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MRTS station to open next month

Vivek Narayanan
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Mundagakanni Amman Koil Station was constructed at cost of Rs. 10 crore

At long lastFor many IT employees who work in firms near Velachery, the new MRTS station will considerably ease the burden of daily commuting—Photo: M. Karunakaran
At long lastFor many IT employees who work in firms near Velachery, the new MRTS station will considerably ease the burden of daily commuting—Photo: M. Karunakaran

For S. Ajeesh, a resident of Balakrishna Street off Royapettah High Road, getting to Velachery means boarding a bus and travelling for at least an hour in heavy traffic. But within a month, he can hop on to a Mass Rapid Transport System (MRTS) train at the long-delayed Mundagakanni Amman Koil Station in Mylapore to reach his destination in a matter of minutes.

The Mundagakanni Amman Koil Station, between the Thirumayilai and Light House stations, will be the 18th one on the nearly 20–km stretch. The MRTS caters to a total of 80,000 commuters and 134 services ply between the stations every day.

The station was initially slated to be completed in 2009 itself. However, it was delayed due to issues to do with land acquisition. 2012 was then slated as the next deadline but an issue in getting the approval for the name delayed it further.

There are over 300 commuters who now walk to Thirumayilai MRTS station from areas in the vicinity of the Mundagakanni Amman Koil Station. “It is a little cumbersome as one has to board a bus and get down at Luz or Mylapore Tank bus stop and again walk to the station. The Mundagakanni Amman Koil Station will be a boon for us,” said K. Satheesh, a resident of Apparsami Koil Street in Mylapore. The entrance to the station is near Slaterpuram, which is situated on the road behind Tiruvalluvar Statue. A blue arch with the station’s name welcomes the commuters. “The station will be similar to that of Mylapore station. It has only one entrance as the Cooum river runs alongside. The cost of construction was Rs.10 crore,” said a senior railway official.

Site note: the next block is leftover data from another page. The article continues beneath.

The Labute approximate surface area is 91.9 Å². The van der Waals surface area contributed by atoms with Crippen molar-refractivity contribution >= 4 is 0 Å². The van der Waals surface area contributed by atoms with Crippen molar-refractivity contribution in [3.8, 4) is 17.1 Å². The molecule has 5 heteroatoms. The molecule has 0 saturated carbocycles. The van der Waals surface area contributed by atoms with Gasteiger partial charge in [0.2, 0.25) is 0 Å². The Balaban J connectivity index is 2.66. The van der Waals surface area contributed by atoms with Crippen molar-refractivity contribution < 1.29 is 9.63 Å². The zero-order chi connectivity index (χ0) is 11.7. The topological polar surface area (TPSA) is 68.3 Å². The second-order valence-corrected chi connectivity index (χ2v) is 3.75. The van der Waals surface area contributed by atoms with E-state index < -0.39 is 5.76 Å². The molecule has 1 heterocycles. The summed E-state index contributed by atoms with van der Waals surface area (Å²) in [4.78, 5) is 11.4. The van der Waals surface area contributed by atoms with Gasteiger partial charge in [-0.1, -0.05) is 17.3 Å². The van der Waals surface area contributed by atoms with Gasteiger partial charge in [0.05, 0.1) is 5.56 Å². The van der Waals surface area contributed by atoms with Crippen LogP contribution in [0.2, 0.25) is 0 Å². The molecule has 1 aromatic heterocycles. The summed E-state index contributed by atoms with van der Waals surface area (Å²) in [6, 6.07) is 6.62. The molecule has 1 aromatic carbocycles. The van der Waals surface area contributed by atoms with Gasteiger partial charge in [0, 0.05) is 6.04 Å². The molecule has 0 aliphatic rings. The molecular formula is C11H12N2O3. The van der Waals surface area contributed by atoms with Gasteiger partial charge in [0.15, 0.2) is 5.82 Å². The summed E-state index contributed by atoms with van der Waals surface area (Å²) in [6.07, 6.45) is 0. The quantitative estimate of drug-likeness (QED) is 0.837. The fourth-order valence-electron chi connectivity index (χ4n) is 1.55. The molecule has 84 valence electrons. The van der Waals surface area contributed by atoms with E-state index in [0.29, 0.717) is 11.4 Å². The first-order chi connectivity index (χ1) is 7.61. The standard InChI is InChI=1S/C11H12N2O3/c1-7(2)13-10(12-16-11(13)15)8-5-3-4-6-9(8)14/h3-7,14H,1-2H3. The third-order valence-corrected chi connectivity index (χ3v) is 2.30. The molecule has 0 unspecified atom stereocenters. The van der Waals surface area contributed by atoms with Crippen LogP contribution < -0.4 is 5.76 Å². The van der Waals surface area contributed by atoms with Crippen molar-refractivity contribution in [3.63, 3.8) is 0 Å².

Residents who are at the mercy of traffic while travelling in buses and autorickshaws are among the most happy. The functioning of the station is also likely to benefit many who often travel outside the city in this predominantly residential area. “It makes travel from Central Station so much easier, especially when you return from your home town on Monday morning and have to head off to work, said a frequent traveller.

Many IT employees who live in Mylapore on the Royapettah High Road may also be encouraged to keep their vehicles at home and hop onto the train. “After work we can just get into the MRTS train and reach our office or homes escaping the heavy vehicular congestion during peak hours,” said K. Nandinee, a resident of Mundagakanni Amman Koil Street.

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